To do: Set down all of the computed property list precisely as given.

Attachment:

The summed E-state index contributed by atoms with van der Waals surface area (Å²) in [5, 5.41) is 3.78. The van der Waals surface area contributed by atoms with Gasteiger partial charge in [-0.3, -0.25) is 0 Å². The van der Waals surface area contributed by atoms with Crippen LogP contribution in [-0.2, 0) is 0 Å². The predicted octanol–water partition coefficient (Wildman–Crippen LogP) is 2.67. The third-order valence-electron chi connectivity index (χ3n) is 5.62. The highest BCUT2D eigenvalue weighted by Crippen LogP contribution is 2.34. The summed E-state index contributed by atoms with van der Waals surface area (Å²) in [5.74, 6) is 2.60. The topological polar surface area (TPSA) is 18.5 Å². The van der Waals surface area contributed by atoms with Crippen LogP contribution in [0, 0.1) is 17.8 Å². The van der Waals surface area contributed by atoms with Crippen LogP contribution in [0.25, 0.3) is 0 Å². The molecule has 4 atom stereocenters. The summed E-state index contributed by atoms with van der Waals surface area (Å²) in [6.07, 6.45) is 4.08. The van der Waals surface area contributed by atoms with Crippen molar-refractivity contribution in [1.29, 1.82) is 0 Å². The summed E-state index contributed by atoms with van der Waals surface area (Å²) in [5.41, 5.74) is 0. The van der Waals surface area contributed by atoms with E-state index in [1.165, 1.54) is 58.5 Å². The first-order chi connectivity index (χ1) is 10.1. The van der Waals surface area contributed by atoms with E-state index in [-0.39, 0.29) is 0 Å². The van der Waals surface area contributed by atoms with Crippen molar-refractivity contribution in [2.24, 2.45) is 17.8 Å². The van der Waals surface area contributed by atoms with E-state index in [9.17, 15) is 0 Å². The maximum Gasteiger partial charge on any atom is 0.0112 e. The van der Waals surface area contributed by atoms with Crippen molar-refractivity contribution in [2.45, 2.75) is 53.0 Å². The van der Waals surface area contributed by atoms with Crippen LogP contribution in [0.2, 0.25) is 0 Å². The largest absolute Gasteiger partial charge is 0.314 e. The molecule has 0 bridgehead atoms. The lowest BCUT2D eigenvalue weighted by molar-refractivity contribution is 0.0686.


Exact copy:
The summed E-state index contributed by atoms with van der Waals surface area (Å²) in [5, 5.41) is 3.78. The van der Waals surface area contributed by atoms with Gasteiger partial charge in [-0.3, -0.25) is 0 Å². The van der Waals surface area contributed by atoms with Crippen LogP contribution in [-0.2, 0) is 0 Å². The predicted octanol–water partition coefficient (Wildman–Crippen LogP) is 2.67. The third-order valence-electron chi connectivity index (χ3n) is 5.62. The highest BCUT2D eigenvalue weighted by Crippen LogP contribution is 2.34. The summed E-state index contributed by atoms with van der Waals surface area (Å²) in [5.74, 6) is 2.60. The topological polar surface area (TPSA) is 18.5 Å². The van der Waals surface area contributed by atoms with Crippen LogP contribution in [0, 0.1) is 17.8 Å². The van der Waals surface area contributed by atoms with Crippen LogP contribution in [0.25, 0.3) is 0 Å². The molecule has 4 atom stereocenters. The summed E-state index contributed by atoms with van der Waals surface area (Å²) in [6.07, 6.45) is 4.08. The van der Waals surface area contributed by atoms with Crippen molar-refractivity contribution in [1.29, 1.82) is 0 Å². The summed E-state index contributed by atoms with van der Waals surface area (Å²) in [5.41, 5.74) is 0. The van der Waals surface area contributed by atoms with E-state index in [1.165, 1.54) is 58.5 Å². The first-order chi connectivity index (χ1) is 10.1. The van der Waals surface area contributed by atoms with E-state index in [-0.39, 0.29) is 0 Å². The van der Waals surface area contributed by atoms with Crippen molar-refractivity contribution in [2.24, 2.45) is 17.8 Å². The van der Waals surface area contributed by atoms with E-state index in [9.17, 15) is 0 Å². The maximum Gasteiger partial charge on any atom is 0.0112 e. The van der Waals surface area contributed by atoms with Crippen molar-refractivity contribution in [2.45, 2.75) is 53.0 Å². The van der Waals surface area contributed by atoms with Crippen LogP contribution in [0.2, 0.25) is 0 Å². The largest absolute Gasteiger partial charge is 0.314 e. The molecule has 0 bridgehead atoms. The lowest BCUT2D eigenvalue weighted by molar-refractivity contribution is 0.0686.